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Thu May 9, 2013
Syrian Conflict Raises Thorny Issues Beyond The Mideast
Originally published on Sun May 12, 2013 8:28 am
NEAL CONAN, HOST:
This is TALK OF THE NATION. I'm Neal Conan in Washington. At the beginning of this week, as we absorb news of Israeli air strikes outside Damascus and questions about nerve gas and red lines, there was a report that a Shiite shrine near the Syrian capital had been ransacked by Sunni extremists and the body of a Shia holy man exhumed and hidden away.
Protestors in Iran bitterly condemned the desecration, and in Lebanon Hezbollah warned an attack on another, larger shrine would not be tolerated. There are massive refugee camps across Syria's borders, NATO missile batteries in Turkey, a Russian naval base in the Syrian port of Tartus. The Gulf Arab states funnel money and arms to the opposition, and President Obama weighs American options.
What happens in Syria no longer stays in Syria. So what do we need to take into account as we consider intervention? 800-989-8255. Email us, email@example.com. You can also join the conversation at our website. Go to npr.org and click on TALK OF THE NATION. Later in the program, how a Cleveland hero became a punchline.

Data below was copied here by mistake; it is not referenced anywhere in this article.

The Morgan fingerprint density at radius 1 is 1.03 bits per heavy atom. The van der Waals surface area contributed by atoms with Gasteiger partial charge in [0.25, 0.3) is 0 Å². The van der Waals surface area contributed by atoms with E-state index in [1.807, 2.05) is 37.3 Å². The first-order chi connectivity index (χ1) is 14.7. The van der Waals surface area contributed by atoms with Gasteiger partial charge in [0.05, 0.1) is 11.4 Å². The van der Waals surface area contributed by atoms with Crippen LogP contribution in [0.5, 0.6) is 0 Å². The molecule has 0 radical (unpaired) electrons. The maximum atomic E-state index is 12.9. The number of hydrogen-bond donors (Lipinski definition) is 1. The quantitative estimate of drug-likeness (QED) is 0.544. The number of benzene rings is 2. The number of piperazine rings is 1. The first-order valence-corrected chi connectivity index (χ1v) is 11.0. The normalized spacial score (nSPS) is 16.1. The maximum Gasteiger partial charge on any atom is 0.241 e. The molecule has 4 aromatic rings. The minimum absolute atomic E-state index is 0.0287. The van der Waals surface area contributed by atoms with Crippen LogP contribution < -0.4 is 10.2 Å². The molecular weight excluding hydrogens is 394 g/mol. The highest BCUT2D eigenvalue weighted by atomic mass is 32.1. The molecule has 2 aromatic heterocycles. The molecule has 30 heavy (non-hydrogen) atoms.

But first Syria and the world. Ted Koppel joins us, NPR commentator and special correspondent for NBC's "Rock Center." He's at his home in Maryland. And Ted, always welcome back to TALK OF THE NATION.
TED KOPPEL, BYLINE: I'm always glad to be with you, Neal, thank you.
CONAN: And we have to begin with a news item. You may have heard on the newscast just a moment ago we're waiting for Syrian President Bashar al-Assad to decide his response to those Israeli airstrikes. According to Hassan Nasrallah, the head of the powerful Hezbollah militia in Beirut, he said in a televised speech today that Syria will give the resistance special weapons it never had before. He spoke of game-changing weapons, and this is the Syrian strategic reaction, more important than a rocket strike in what he describes as occupied Palestine.
So the escalation continues.
KOPPEL: The escalation continues, and as I'm sure you also read, either in the Wall Street Journal or the New York Times, Russia is talking about giving the Assad regime a more advanced, more sophisticated air defense system, which perhaps would have been able to prevent the Israeli airstrikes and more to the point from an American vantage point, might give the president some pause if indeed he is thinking of allowing American airstrikes at some point down the road.